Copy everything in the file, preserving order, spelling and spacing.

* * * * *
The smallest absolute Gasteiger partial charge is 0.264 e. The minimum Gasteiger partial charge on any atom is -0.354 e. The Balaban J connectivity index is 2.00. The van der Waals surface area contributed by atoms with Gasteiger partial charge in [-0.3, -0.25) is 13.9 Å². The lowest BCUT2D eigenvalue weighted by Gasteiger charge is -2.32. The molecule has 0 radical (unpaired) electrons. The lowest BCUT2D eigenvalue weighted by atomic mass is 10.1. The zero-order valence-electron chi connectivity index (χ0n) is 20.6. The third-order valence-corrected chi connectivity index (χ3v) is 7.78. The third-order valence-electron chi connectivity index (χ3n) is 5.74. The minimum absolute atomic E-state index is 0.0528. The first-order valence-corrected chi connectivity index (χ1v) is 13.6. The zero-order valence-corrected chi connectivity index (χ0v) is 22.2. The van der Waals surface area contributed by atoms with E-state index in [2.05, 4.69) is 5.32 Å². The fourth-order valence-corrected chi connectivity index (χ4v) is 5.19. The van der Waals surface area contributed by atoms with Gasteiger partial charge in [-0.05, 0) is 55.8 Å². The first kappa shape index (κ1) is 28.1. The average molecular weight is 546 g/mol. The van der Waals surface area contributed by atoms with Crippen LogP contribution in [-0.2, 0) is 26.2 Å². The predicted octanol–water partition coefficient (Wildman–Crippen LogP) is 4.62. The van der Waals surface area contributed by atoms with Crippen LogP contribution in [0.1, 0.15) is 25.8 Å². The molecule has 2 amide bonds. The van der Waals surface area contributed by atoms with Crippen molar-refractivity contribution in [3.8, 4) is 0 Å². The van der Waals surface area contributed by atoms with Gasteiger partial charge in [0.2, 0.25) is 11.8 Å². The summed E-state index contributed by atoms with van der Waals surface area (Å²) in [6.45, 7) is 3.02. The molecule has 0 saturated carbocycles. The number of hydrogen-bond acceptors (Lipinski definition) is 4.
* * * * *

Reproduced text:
The smallest absolute Gasteiger partial charge is 0.264 e. The minimum Gasteiger partial charge on any atom is -0.354 e. The Balaban J connectivity index is 2.00. The van der Waals surface area contributed by atoms with Gasteiger partial charge in [-0.3, -0.25) is 13.9 Å². The lowest BCUT2D eigenvalue weighted by Gasteiger charge is -2.32. The molecule has 0 radical (unpaired) electrons. The lowest BCUT2D eigenvalue weighted by atomic mass is 10.1. The zero-order valence-electron chi connectivity index (χ0n) is 20.6. The third-order valence-corrected chi connectivity index (χ3v) is 7.78. The third-order valence-electron chi connectivity index (χ3n) is 5.74. The minimum absolute atomic E-state index is 0.0528. The first-order valence-corrected chi connectivity index (χ1v) is 13.6. The zero-order valence-corrected chi connectivity index (χ0v) is 22.2. The van der Waals surface area contributed by atoms with E-state index in [2.05, 4.69) is 5.32 Å². The fourth-order valence-corrected chi connectivity index (χ4v) is 5.19. The van der Waals surface area contributed by atoms with Gasteiger partial charge in [-0.05, 0) is 55.8 Å². The first kappa shape index (κ1) is 28.1. The average molecular weight is 546 g/mol. The van der Waals surface area contributed by atoms with Crippen LogP contribution in [-0.2, 0) is 26.2 Å². The predicted octanol–water partition coefficient (Wildman–Crippen LogP) is 4.62. The van der Waals surface area contributed by atoms with Crippen LogP contribution in [0.1, 0.15) is 25.8 Å². The molecule has 2 amide bonds. The van der Waals surface area contributed by atoms with Crippen molar-refractivity contribution in [3.8, 4) is 0 Å². The van der Waals surface area contributed by atoms with Gasteiger partial charge in [0.2, 0.25) is 11.8 Å². The summed E-state index contributed by atoms with van der Waals surface area (Å²) in [6.45, 7) is 3.02. The molecule has 0 saturated carbocycles. The number of hydrogen-bond acceptors (Lipinski definition) is 4.